the length of the original basement area. It was used within a few short weeks for Sunday Mass. Sunday Mass had been celebrated in the Abington Avenue School from the day of the fire until the basement was available.Thus the poor parish of St. Francis Xavier, pushed to the brink of extreme disaster, began its way back. At first the road appeared bleak, but in a comparatively short time the indomitable will of the pastor and heroic efforts of the parishioners overcame all obstacles. It took a little over three years, three years of actually living in a basement with the Eucharistic Lord Jesus. In December, 1923, the new church-school edifice was ready and opened. Father Loponte and his people must have felt something of the sorrow that the Jews returning from the Babylonian Captivity felt when they finished building their new Temple and contrasted it with the marvelous one that had been destroyed. This new church-school of 1923 was not the realization of Father Loponte's dream. That realization was reserved to another pastor yet to come. But the new building did bring a measure of happiness and satisfaction to the parish.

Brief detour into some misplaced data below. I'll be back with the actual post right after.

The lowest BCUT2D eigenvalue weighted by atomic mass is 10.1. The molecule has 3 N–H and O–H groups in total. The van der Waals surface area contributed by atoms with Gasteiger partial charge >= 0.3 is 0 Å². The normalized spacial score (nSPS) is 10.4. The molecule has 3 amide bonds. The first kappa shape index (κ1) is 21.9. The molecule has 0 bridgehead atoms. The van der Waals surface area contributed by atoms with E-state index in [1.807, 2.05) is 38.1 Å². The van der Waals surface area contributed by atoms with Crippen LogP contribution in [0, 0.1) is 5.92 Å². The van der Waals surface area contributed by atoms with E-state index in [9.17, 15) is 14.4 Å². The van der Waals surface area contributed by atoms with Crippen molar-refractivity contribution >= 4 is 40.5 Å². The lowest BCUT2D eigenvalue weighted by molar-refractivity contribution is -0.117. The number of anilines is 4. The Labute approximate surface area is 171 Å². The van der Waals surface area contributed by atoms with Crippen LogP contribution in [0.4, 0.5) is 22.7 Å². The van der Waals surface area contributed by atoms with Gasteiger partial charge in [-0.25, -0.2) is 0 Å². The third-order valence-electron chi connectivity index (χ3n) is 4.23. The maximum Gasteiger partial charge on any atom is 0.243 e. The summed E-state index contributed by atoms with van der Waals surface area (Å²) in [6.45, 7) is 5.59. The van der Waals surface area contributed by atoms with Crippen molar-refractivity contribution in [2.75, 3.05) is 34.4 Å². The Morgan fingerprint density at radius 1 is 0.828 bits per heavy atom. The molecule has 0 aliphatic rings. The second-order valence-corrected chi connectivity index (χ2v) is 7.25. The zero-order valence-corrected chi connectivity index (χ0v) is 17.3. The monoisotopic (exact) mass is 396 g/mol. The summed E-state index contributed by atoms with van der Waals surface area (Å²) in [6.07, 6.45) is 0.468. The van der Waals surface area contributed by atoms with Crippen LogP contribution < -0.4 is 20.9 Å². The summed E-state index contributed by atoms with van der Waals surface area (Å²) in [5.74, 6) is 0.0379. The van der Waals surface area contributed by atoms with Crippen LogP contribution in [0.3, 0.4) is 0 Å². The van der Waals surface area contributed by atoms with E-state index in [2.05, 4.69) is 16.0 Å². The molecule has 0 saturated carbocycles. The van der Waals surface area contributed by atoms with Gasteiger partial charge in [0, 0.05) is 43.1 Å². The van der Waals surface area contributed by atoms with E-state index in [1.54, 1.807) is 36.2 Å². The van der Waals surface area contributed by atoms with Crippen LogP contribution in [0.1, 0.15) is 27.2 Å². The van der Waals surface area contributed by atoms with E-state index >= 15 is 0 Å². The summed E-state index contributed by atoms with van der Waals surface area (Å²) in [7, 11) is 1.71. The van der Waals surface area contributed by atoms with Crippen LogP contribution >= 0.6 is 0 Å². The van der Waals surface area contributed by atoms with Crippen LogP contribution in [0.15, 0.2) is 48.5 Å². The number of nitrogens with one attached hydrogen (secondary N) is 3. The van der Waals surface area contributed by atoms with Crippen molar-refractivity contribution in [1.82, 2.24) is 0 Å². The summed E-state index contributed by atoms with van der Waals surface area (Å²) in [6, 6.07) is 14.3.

Bishop O'Connor came for the dedication ceremonies, and saw for himself the changes in the make-up of the parish that had taken place in the less than ten years since his coming for its erection in 1914. The Italian
Newark's Mayor Carlin is flanked by men of the parish, Fathers McAdam and Delt Orto, Msgr. Dooling, and Father Scanlan, on the occasion of the formal opening of the H oiy Name Society's St. Francis Xavier Little League in 1955. The success of the league has been a point of parish pride since its founding.
Members of St. Francis Xavier's Holy Name Society as they attended an Essex County Federation dinner in May, 1956. In addition to its regular society activities, our parish branch ofth eHoly Name Society has been a valuable asset to the parish in such areas as sponsoring and supporting athletic, social and fund-raising programs.
parishioners gave the bell to the new Church, and the godfathers who assisted at its "baptism" each held a colored ribbon which was attached to the bell as it was being consecrated. Half of the parishioners were now of Italian birth or origin, with the Irish population reduced to 30 per cent and the German to 20 per cent.
Father Spielman had come to the parish in the summer of 1923 as its first permanently assigned curate. Father Spielman stayed at St. Francis Xavier for three years before moving on to Boonton, New Jersey. He was vitally interested in the social as well as the spiritual needs of the parish. When Father Loponte made a trip in 1924, Father Spielman administered to all of the needs of ourchurch.
August, 1924, saw the coming of the daughters of St. Dominic to our parish. What they accomplished here is written not on pages of print, but in the minds and hearts of many of our adult parishioners. The story of their dedicated and skilled service to God will live as long as there is one left among us who knew them. Sister Clementine came with three companions to make up the first parish teaching staff. The sisters' first graduating class consisted of two pupils.